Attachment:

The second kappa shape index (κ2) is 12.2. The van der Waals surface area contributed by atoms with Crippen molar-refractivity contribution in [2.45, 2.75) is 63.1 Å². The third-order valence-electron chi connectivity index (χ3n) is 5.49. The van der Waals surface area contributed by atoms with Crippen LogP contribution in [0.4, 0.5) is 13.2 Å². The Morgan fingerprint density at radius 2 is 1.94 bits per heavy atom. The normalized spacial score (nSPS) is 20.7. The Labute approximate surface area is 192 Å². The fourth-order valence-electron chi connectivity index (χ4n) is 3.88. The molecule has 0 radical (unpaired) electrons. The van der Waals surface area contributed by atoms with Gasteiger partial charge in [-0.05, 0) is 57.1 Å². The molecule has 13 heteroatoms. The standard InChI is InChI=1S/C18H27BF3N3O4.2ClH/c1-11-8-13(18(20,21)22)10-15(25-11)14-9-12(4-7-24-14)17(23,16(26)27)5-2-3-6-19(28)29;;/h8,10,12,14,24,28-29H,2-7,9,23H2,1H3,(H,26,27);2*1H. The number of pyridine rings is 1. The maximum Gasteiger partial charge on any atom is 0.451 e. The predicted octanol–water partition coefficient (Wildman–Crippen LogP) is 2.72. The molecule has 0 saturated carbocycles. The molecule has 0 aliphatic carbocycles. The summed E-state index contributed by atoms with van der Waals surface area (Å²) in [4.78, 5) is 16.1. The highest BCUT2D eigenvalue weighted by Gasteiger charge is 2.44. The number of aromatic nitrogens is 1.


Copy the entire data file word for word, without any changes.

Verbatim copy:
The second kappa shape index (κ2) is 12.2. The van der Waals surface area contributed by atoms with Crippen molar-refractivity contribution in [2.45, 2.75) is 63.1 Å². The third-order valence-electron chi connectivity index (χ3n) is 5.49. The van der Waals surface area contributed by atoms with Crippen LogP contribution in [0.4, 0.5) is 13.2 Å². The Morgan fingerprint density at radius 2 is 1.94 bits per heavy atom. The normalized spacial score (nSPS) is 20.7. The Labute approximate surface area is 192 Å². The fourth-order valence-electron chi connectivity index (χ4n) is 3.88. The molecule has 0 radical (unpaired) electrons. The van der Waals surface area contributed by atoms with Gasteiger partial charge in [-0.05, 0) is 57.1 Å². The molecule has 13 heteroatoms. The standard InChI is InChI=1S/C18H27BF3N3O4.2ClH/c1-11-8-13(18(20,21)22)10-15(25-11)14-9-12(4-7-24-14)17(23,16(26)27)5-2-3-6-19(28)29;;/h8,10,12,14,24,28-29H,2-7,9,23H2,1H3,(H,26,27);2*1H. The number of pyridine rings is 1. The maximum Gasteiger partial charge on any atom is 0.451 e. The predicted octanol–water partition coefficient (Wildman–Crippen LogP) is 2.72. The molecule has 0 saturated carbocycles. The molecule has 0 aliphatic carbocycles. The summed E-state index contributed by atoms with van der Waals surface area (Å²) in [4.78, 5) is 16.1. The highest BCUT2D eigenvalue weighted by Gasteiger charge is 2.44. The number of aromatic nitrogens is 1.